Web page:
April 21, 2019 | 05:10 PM

Savings Tips

25.07.2018How to build great savings habits in kids

Most of us will remember having a piggy bank when we were children, and it?s likely that many us want to give our kids the same experience.

Most of us will remember having a piggy bank when we were children, and it’s likely that many us want to give our kids the same experience. With personal debt in Australia at one of the highest levels seen anywhere around the world, saving is a great behaviour to encourage in children as it can heavily reduce the reliance they will have on credit cards and loans in the future.

But the answer to the question of how to encourage a child to save up is a little unclear. The humble piggy bank is a sweet idea, but it’s often not enough – especially today, when the cost of living is so high and the temptation of credit is so strong. Here are some ideas on how to get the savings show on the road.

Start small

The word “savings” often conjures images in the popular mind of frugal people who have spent their whole lives sacrificing everything for a fat pension or a big investment account. But it doesn’t have to be that way. Even being able to save a few dollars here and there is a good skill to have. If a kid receives twenty dollars a week in pocket money, why not start off by asking them to save two dollars each time in a jar? By the end of the year, they’ll suddenly have over 100 dollars to spend on whatever they like – and a penchant for saving will be established.

Let them fail

However, kids will be kids, and this means that from time to time parents are likely to find themselves in a situation where their children don’t quite get it right. If a child decides they want to save up to buy a new smartphone, for example, they may start off with the best of intentions and put aside their pocket money diligently every week. All of a sudden, though, they may blow it on a new pair of jeans or fritter it away at the shopping mall with their mates.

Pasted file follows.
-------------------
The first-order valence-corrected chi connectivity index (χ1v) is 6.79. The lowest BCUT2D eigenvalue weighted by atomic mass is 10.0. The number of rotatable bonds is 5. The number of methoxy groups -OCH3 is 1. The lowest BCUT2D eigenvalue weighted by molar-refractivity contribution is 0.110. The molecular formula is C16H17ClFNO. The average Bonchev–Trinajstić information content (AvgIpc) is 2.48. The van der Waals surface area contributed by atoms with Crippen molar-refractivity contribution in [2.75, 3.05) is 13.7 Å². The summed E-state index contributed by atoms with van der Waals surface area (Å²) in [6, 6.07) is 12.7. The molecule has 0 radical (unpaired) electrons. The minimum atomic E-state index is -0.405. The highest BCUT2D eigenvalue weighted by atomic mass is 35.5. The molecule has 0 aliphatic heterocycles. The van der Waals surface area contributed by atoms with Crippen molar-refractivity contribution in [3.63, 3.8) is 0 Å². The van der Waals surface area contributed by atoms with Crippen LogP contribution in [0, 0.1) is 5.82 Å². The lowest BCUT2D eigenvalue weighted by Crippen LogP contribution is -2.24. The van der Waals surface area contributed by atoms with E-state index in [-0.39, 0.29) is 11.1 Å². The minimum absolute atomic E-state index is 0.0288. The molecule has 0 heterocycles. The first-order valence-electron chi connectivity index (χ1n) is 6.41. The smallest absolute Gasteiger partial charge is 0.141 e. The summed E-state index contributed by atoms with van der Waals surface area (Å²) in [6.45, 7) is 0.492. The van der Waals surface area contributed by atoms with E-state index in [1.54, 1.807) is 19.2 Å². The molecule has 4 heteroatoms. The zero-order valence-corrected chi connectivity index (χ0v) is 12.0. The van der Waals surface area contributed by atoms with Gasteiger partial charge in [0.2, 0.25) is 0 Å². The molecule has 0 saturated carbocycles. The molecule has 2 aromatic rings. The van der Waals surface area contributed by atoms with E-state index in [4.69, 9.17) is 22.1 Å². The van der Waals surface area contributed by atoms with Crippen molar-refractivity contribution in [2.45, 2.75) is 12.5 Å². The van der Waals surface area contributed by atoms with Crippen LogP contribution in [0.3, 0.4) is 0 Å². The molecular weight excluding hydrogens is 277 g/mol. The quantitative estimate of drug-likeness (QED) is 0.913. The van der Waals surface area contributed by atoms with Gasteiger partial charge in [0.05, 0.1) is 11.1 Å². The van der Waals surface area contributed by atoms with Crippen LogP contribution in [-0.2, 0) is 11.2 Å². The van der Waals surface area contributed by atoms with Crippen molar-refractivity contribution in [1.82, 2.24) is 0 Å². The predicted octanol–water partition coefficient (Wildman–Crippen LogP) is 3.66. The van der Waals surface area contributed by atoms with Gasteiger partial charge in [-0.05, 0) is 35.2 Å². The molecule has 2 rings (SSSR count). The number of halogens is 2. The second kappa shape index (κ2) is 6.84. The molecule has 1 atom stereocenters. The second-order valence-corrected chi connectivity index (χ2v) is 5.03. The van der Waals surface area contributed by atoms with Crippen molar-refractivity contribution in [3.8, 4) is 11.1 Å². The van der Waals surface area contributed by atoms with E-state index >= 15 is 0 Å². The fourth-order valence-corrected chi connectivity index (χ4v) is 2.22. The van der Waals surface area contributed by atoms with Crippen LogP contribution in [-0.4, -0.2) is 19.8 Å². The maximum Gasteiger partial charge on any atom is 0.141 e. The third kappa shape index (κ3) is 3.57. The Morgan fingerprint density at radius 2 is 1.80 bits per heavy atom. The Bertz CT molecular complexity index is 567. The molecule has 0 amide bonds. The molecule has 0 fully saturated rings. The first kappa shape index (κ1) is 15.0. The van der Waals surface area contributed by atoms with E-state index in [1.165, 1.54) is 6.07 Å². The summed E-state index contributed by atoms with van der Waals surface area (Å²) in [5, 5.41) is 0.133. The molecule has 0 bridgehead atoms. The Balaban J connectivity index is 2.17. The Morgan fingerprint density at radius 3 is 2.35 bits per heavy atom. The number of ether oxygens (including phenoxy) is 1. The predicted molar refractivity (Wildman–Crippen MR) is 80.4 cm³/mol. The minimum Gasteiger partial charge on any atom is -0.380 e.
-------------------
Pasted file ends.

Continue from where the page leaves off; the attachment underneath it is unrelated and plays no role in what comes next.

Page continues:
As a parent, this can be frustrating. Some parents may feel like telling their child how disappointed they are, or simply giving them the money and plugging the gap. But neither of these solutions is ideal, as they both send the wrong message and suggest that the problem is somebody else’s rather than theirs. Instead, why not encourage them to get back on track and start trying to hit their savings goals again?

Going it alone?

For some parents who are determined to instil the importance of saving into their children, the above options may not be enough. In this case, the best option is one that leaves kids to sink or swim. By giving children an allowance to buy everything from school uniforms to ingredients for their meals, some parents decide to hand over all financial responsibility at ages as young as 12 or 13. As their kids get older, these parents may also choose to reduce the allowance and leave their kids to fill the gap with a part-time job.

This is perhaps the most turbo-charged of all the options, and it’s not one that will work for everyone. Remember, in most cases Australian children can’t work until they are 13 or even 15 – so it’s unlikely that they are going to be able to fully look out for themselves for most of their childhoods. Usually, a good balance between self-sufficiency and teaching of budgeting skills is enough.

One of the greatest gifts a parent can give their children is the skill of saving money. Not only does it mean that kids are better defended against the allure of credit cards once they’re older, it also means they can pay for nice things in their lives in a sustainable and rewarding way.

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